The first thing that you might notice about Ringo Starr when he comes on stage is his magnetic personality. Having been a Beatle certainly helps, but as he runs onto the stage waving peace signs and pointing, the audience is in his grip immediately in a way that few performers can accomplish. On Friday night at the Warner Theatre, as he broke into a rocking version of Carl Perkins’ “Matchbox” (which The Beatles recorded with Ringo on vocals on their 1964 Long Tall Sally EP), Starr had won over the audience before he’d barely begun.
It is perhaps this magnetism that has made his All-Starr Band such a successful project over the last two and a half decades. In it, Starr collects performers from popular bands together to create a supergroup the likes of which is rarely seen. The band has been through a dozen incarnations over the years, with performers coming and going as they’ve had the time and inclination, but the band is never lacking for talent (Starr has been quoted as saying “everybody on stage is a star in their own right”). For this round, Ringo brought together guitarist Todd Rundgren, Mr. Mister bassist Richard Page, Toto guitarist Steve Lukather, Santana keyboardist Gregg Rolie, drummer Gregg Bissonette (who has played with David Lee Roth, Joe Satriani, and Steve Vai, amongst others), and saxophonist Warren Ham (who has played with Cher, Kansas, Donna Summer, and others).
The setlist divided about evenly between songs from The Beatles and Starr’s post-Beatles solo career, and songs from several of the other members’ own projects. For Starr’s part, the setlist included Beatles tracks such as “What Goes On,” “Don’t Pass Me By,” and “Yellow Submarine” (“if you don’t know the words to this song, you’re in the wrong building!”) and some of his better known solo tracks including “You’re Sixteen,” “I’m the Greatest,” and “Photograph.” When he wasn’t on the front line singing, Ringo took to his drum kit. Rundgren was up first, performing “I Saw the Light” from his 1972 album Something/Anything? He later returned to the forefront for two of his biggest hits, “Bang the Drum All Day” and “Love is the Answer.” Lukather took the lead on Toto’s “Rosanna,” “Africa” (which featured a sax solo by Ham which was one of the highlights of the night), and “Hold the Line.” Page performed vocals on Mr. Mister’s “Kyrie” and “Broken Wings” as well as “You Are Mine” from his solo album Peculiar Life, while Rolie took the lead on three Santana classics “Evil Ways,” “Black Magic Woman,” and “Oye Como Va.”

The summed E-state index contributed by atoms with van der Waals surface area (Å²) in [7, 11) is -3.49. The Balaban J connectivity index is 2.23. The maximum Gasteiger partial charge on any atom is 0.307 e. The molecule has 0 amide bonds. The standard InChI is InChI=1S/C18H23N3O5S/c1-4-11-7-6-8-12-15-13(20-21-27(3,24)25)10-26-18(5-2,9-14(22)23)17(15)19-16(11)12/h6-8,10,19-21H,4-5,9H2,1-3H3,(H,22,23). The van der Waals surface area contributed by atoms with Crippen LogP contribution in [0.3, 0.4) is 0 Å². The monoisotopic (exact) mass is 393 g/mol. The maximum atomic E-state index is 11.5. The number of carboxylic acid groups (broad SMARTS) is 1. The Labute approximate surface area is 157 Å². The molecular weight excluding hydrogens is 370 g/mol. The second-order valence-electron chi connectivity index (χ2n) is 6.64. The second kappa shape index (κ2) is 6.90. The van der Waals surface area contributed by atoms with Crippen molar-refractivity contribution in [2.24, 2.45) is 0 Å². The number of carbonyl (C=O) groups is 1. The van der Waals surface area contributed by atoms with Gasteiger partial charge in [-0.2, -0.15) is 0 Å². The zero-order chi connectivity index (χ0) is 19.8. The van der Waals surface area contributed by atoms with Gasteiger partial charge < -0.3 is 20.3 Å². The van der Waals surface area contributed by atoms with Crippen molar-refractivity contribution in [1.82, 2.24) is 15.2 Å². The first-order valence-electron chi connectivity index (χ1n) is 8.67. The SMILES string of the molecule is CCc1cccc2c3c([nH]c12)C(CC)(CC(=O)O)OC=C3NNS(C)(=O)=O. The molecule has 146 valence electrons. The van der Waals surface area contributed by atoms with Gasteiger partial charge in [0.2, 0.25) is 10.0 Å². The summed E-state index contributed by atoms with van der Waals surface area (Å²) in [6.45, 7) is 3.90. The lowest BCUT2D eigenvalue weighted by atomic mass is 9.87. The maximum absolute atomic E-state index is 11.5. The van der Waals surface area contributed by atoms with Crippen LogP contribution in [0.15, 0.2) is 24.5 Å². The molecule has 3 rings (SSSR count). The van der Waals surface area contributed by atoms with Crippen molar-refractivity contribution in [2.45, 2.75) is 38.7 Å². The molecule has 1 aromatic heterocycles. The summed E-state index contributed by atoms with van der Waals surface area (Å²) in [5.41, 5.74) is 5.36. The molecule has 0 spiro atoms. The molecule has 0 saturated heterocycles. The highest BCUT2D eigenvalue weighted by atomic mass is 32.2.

Throughout the night, Ringo’s famously cheeky sense of humor was on full display. “I might as well throw my hat in the ring!” he replied to one audience member’s “Ringo for President 2016” sign. Later, he jokingly praised the crowd – “I would say you are the best audience we’ve had all night!” Watching him as he moved all over the stage, it was hard to believe that he’s nearly 76 years old, as he showed the energy of a performer decades younger.
Starr ended the night with a rendition of one of the most popular Beatles songs that he sang on, “With a Little Help From My Friends,” and encircled by the All-Starr Band it seemed to take on new meaning. In his sixth decade as a professional performer, Ringo may not be breaking new ground anymore (he did more than enough of that in his younger days), but he has surrounded himself with friends and created a celebration that centers not only around his own extensive body of work but theirs as well.